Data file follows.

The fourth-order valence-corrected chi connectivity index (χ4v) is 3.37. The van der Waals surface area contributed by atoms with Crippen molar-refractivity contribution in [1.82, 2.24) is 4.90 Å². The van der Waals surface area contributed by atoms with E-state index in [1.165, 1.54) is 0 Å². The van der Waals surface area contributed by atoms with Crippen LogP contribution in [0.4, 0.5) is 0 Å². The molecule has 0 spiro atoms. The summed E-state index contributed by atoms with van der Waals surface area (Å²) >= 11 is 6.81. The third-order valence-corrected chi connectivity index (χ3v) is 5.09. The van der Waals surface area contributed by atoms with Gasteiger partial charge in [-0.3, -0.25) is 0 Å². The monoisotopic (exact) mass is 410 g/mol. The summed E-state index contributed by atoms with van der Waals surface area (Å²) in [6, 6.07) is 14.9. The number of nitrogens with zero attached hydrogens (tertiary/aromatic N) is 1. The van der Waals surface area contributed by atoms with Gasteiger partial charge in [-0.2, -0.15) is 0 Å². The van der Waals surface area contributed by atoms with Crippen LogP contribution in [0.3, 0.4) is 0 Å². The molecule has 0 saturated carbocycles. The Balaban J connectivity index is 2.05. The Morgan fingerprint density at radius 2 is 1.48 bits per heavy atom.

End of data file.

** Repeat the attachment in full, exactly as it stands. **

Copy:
The fourth-order valence-corrected chi connectivity index (χ4v) is 3.37. The van der Waals surface area contributed by atoms with Crippen molar-refractivity contribution in [1.82, 2.24) is 4.90 Å². The van der Waals surface area contributed by atoms with E-state index in [1.165, 1.54) is 0 Å². The van der Waals surface area contributed by atoms with Crippen LogP contribution in [0.4, 0.5) is 0 Å². The molecule has 0 spiro atoms. The summed E-state index contributed by atoms with van der Waals surface area (Å²) >= 11 is 6.81. The third-order valence-corrected chi connectivity index (χ3v) is 5.09. The van der Waals surface area contributed by atoms with Gasteiger partial charge in [-0.3, -0.25) is 0 Å². The monoisotopic (exact) mass is 410 g/mol. The summed E-state index contributed by atoms with van der Waals surface area (Å²) in [6, 6.07) is 14.9. The number of nitrogens with zero attached hydrogens (tertiary/aromatic N) is 1. The van der Waals surface area contributed by atoms with Gasteiger partial charge in [-0.2, -0.15) is 0 Å². The van der Waals surface area contributed by atoms with Crippen LogP contribution in [0.3, 0.4) is 0 Å². The molecule has 0 saturated carbocycles. The Balaban J connectivity index is 2.05. The Morgan fingerprint density at radius 2 is 1.48 bits per heavy atom.